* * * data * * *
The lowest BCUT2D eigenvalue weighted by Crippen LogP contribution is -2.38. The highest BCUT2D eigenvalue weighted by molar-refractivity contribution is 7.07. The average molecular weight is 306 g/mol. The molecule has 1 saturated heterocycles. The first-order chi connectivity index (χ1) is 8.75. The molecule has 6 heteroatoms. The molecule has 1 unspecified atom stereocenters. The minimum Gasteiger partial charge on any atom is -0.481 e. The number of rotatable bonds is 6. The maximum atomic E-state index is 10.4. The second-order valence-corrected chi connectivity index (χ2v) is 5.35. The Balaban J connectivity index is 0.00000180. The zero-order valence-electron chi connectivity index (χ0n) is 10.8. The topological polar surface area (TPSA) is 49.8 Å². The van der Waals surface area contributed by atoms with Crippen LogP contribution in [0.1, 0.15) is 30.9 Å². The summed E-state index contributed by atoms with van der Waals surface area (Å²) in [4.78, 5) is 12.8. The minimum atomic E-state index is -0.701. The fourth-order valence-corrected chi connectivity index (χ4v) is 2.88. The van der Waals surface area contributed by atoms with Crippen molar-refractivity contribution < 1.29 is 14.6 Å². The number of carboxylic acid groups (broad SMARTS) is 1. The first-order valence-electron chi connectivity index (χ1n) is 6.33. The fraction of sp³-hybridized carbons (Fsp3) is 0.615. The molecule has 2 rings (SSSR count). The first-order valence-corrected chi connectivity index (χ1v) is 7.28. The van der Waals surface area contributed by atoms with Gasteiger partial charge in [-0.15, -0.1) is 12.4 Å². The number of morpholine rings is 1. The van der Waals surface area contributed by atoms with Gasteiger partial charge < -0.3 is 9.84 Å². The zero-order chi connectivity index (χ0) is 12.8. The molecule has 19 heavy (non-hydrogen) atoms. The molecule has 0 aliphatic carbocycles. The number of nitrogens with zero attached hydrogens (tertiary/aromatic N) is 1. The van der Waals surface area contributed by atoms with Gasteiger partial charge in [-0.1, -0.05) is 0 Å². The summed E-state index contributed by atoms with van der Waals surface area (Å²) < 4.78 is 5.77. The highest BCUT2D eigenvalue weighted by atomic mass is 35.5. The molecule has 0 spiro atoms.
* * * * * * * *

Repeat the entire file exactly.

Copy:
The lowest BCUT2D eigenvalue weighted by Crippen LogP contribution is -2.38. The highest BCUT2D eigenvalue weighted by molar-refractivity contribution is 7.07. The average molecular weight is 306 g/mol. The molecule has 1 saturated heterocycles. The first-order chi connectivity index (χ1) is 8.75. The molecule has 6 heteroatoms. The molecule has 1 unspecified atom stereocenters. The minimum Gasteiger partial charge on any atom is -0.481 e. The number of rotatable bonds is 6. The maximum atomic E-state index is 10.4. The second-order valence-corrected chi connectivity index (χ2v) is 5.35. The Balaban J connectivity index is 0.00000180. The zero-order valence-electron chi connectivity index (χ0n) is 10.8. The topological polar surface area (TPSA) is 49.8 Å². The van der Waals surface area contributed by atoms with Crippen LogP contribution in [0.1, 0.15) is 30.9 Å². The summed E-state index contributed by atoms with van der Waals surface area (Å²) in [4.78, 5) is 12.8. The minimum atomic E-state index is -0.701. The fourth-order valence-corrected chi connectivity index (χ4v) is 2.88. The van der Waals surface area contributed by atoms with Crippen molar-refractivity contribution < 1.29 is 14.6 Å². The number of carboxylic acid groups (broad SMARTS) is 1. The first-order valence-electron chi connectivity index (χ1n) is 6.33. The fraction of sp³-hybridized carbons (Fsp3) is 0.615. The molecule has 2 rings (SSSR count). The first-order valence-corrected chi connectivity index (χ1v) is 7.28. The van der Waals surface area contributed by atoms with Gasteiger partial charge in [-0.15, -0.1) is 12.4 Å². The number of morpholine rings is 1. The van der Waals surface area contributed by atoms with Gasteiger partial charge < -0.3 is 9.84 Å². The zero-order chi connectivity index (χ0) is 12.8. The molecule has 19 heavy (non-hydrogen) atoms. The molecule has 0 aliphatic carbocycles. The number of nitrogens with zero attached hydrogens (tertiary/aromatic N) is 1. The van der Waals surface area contributed by atoms with Gasteiger partial charge in [-0.1, -0.05) is 0 Å². The summed E-state index contributed by atoms with van der Waals surface area (Å²) < 4.78 is 5.77. The highest BCUT2D eigenvalue weighted by atomic mass is 35.5. The molecule has 0 spiro atoms.